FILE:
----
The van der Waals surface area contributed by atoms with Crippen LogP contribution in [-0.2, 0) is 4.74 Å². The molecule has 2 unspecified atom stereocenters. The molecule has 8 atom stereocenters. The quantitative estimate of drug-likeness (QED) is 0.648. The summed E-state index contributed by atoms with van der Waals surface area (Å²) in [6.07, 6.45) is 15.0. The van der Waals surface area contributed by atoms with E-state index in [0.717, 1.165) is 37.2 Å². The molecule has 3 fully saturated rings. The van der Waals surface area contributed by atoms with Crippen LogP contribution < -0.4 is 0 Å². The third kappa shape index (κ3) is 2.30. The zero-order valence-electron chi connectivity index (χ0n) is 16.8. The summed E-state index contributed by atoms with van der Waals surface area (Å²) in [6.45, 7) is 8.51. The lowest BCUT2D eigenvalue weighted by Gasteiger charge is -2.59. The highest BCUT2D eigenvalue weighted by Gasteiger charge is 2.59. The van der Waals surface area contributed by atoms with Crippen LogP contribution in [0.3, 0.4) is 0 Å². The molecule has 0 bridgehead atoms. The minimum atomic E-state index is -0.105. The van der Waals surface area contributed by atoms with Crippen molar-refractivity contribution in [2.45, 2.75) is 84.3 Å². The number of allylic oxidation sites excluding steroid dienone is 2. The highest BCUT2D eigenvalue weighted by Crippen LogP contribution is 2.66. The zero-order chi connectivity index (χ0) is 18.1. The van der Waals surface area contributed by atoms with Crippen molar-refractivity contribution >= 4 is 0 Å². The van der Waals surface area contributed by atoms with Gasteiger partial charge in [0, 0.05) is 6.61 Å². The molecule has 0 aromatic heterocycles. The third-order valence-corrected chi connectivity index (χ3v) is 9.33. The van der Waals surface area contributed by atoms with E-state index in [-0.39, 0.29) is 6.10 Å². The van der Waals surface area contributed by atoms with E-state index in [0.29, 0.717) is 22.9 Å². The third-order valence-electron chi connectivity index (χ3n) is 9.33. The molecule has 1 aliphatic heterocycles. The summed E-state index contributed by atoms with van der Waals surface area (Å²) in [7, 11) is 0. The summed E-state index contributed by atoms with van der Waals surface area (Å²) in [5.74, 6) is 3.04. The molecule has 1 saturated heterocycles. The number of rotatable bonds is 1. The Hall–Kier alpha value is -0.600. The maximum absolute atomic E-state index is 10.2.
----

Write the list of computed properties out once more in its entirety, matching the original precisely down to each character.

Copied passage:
The van der Waals surface area contributed by atoms with Crippen LogP contribution in [-0.2, 0) is 4.74 Å². The molecule has 2 unspecified atom stereocenters. The molecule has 8 atom stereocenters. The quantitative estimate of drug-likeness (QED) is 0.648. The summed E-state index contributed by atoms with van der Waals surface area (Å²) in [6.07, 6.45) is 15.0. The van der Waals surface area contributed by atoms with E-state index in [0.717, 1.165) is 37.2 Å². The molecule has 3 fully saturated rings. The van der Waals surface area contributed by atoms with Crippen LogP contribution < -0.4 is 0 Å². The third kappa shape index (κ3) is 2.30. The zero-order valence-electron chi connectivity index (χ0n) is 16.8. The summed E-state index contributed by atoms with van der Waals surface area (Å²) in [6.45, 7) is 8.51. The lowest BCUT2D eigenvalue weighted by Gasteiger charge is -2.59. The highest BCUT2D eigenvalue weighted by Gasteiger charge is 2.59. The van der Waals surface area contributed by atoms with Crippen LogP contribution in [0.3, 0.4) is 0 Å². The molecule has 0 bridgehead atoms. The minimum atomic E-state index is -0.105. The van der Waals surface area contributed by atoms with Crippen molar-refractivity contribution in [2.45, 2.75) is 84.3 Å². The number of allylic oxidation sites excluding steroid dienone is 2. The highest BCUT2D eigenvalue weighted by Crippen LogP contribution is 2.66. The zero-order chi connectivity index (χ0) is 18.1. The van der Waals surface area contributed by atoms with Crippen molar-refractivity contribution >= 4 is 0 Å². The van der Waals surface area contributed by atoms with Gasteiger partial charge in [0, 0.05) is 6.61 Å². The molecule has 0 aromatic heterocycles. The third-order valence-corrected chi connectivity index (χ3v) is 9.33. The van der Waals surface area contributed by atoms with E-state index in [-0.39, 0.29) is 6.10 Å². The van der Waals surface area contributed by atoms with E-state index in [0.29, 0.717) is 22.9 Å². The third-order valence-electron chi connectivity index (χ3n) is 9.33. The molecule has 1 aliphatic heterocycles. The summed E-state index contributed by atoms with van der Waals surface area (Å²) in [7, 11) is 0. The summed E-state index contributed by atoms with van der Waals surface area (Å²) in [5.74, 6) is 3.04. The molecule has 1 saturated heterocycles. The number of rotatable bonds is 1. The Hall–Kier alpha value is -0.600. The maximum absolute atomic E-state index is 10.2.